An ultrasound technique for killing cancer tumors without harming healthy tissue could transform the treatment of prostate cancer. Research presented at a meeting suggest the treatment is as effective as surgery or radiotherapy, but with fewer side effects.
There is a need for more focused treatments for prostate cancer that reduce the risk of damaging nerves that supply the penis, urine control muscles and the rectum.
The study – on the effectiveness of high-intensity focused ultrasound (HIFU) to treat men with localized prostate cancer – featured at the European Association of Urology Congress (EAU16) in Munich, Germany, March 11-15, 2016.
Led by University College Hospital (UCH) in London, UK, the study followed 625 men between 2004-2015, who were treated in the UK and who had localized, non-metastatic tumors; the tumors were in one part of the prostate and had not spread beyond the gland.
Hashim Ahmed, a consultant urological surgeon at UCH, told the meeting that 93% of patients who underwent HIFU alone to remove their prostate tumor were still cancer-free and did not need any surgery or radiotherapy 5 years after treatment.
The results follow those of an earlier study by Ahmed and colleagues published in The Lancet Oncology in 2012, where, of 41 men who underwent HIFU, 95% were free of cancer after 12 months. Not one of the patients developed incontinence, and only 1 in 10 suffered erectile dysfunction.
In the new, larger study, which reports medium-term results, only 1-2% of the HIFU patients experienced long-term incontinence, and just 15% suffered erectile dysfunction. These figures compare favorably with men who have surgery, where around 30-60% experience these distressing side effects.
More focused approach, fewer side effects
Conventional treatments such as surgery and radiotherapy treat the whole prostate and risk damaging nerves that supply the penis, urine control muscles and the rectum. Damage to these nerves leads to incontinence and erectile dysfunction.
More focused treatments are desperately needed to reduce the large proportion of men who experience these distressing side effects that affect everyday life, work and relationships.
HIFU devices exist, and one was approved recently by the federal regulators in the US for use in prostate cancer, but there is a need for more independent studies with longer follow-up periods to verify their safety and accuracy.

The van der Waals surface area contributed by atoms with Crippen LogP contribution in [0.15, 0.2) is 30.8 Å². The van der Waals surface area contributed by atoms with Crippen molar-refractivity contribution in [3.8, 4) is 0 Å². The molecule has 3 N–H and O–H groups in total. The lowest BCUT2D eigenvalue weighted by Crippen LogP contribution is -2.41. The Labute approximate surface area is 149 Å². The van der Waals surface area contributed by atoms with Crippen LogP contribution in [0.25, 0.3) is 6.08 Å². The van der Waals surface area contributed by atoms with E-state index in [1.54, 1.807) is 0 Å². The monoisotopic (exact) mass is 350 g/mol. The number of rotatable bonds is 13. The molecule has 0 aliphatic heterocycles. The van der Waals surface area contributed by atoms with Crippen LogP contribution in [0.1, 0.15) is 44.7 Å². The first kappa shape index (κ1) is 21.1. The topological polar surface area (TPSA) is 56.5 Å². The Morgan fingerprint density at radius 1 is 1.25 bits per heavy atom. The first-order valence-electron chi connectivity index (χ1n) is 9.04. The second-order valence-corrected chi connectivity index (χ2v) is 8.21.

HIFU focuses ultrasound waves to millimeter accuracy, causing targeted tissue to heat up to 80-100°C, which kills cells instantaneously. The procedure does not affect healthy tissue. Another advantage of the treatment is that patients can leave hospital on the same day.
The technique can thus be used to remove small lumps of affected tissue instead of the whole prostate in men with localized prostate cancer; in this respect, it has been likened to the “lumpectomy” alternative to a full mastectomy in breast cancer.
Study coauthor Tim Dudderidge, a consultant urological surgeon at Southampton General Hospital, is one of a small group of doctors in the UK that is using HIFU to treat prostate cancer. He says the study results are “impressive and have the potential to transform prostate cancer treatment,” and concludes:
“It is extremely exciting technology and these results show that in men diagnosed early by prostate-specific antigen (PSA) blood testing, this targeted therapy could be as effective as surgery to remove the whole prostate gland or radiotherapy and cause far fewer side effects.”
Prostate cancer normally affects men over the age of 50. It is the second most common cancer in men worldwide. More than 1.1 million cases of prostate cancer were recorded in 2012, accounting for around 8% of all new cancer cases and 15% in men. Two thirds of cases are diagnosed in more developed regions of the world.
In the US, estimates suggest that during 2016, there will be around 180,890 new cases of prostate cancer and about 26,120 deaths from the disease. In the UK, where the study was conducted, 37,000 new cases are diagnosed every year.
Meanwhile, Medical News Today learned from a German study presented at the same conference that testing for non-coding RNA molecules in urine may be a more reliable and accurate way to detect prostate cancer than using the current PSA and PCA3 biomarker tests.
Written by Catharine Paddock PhD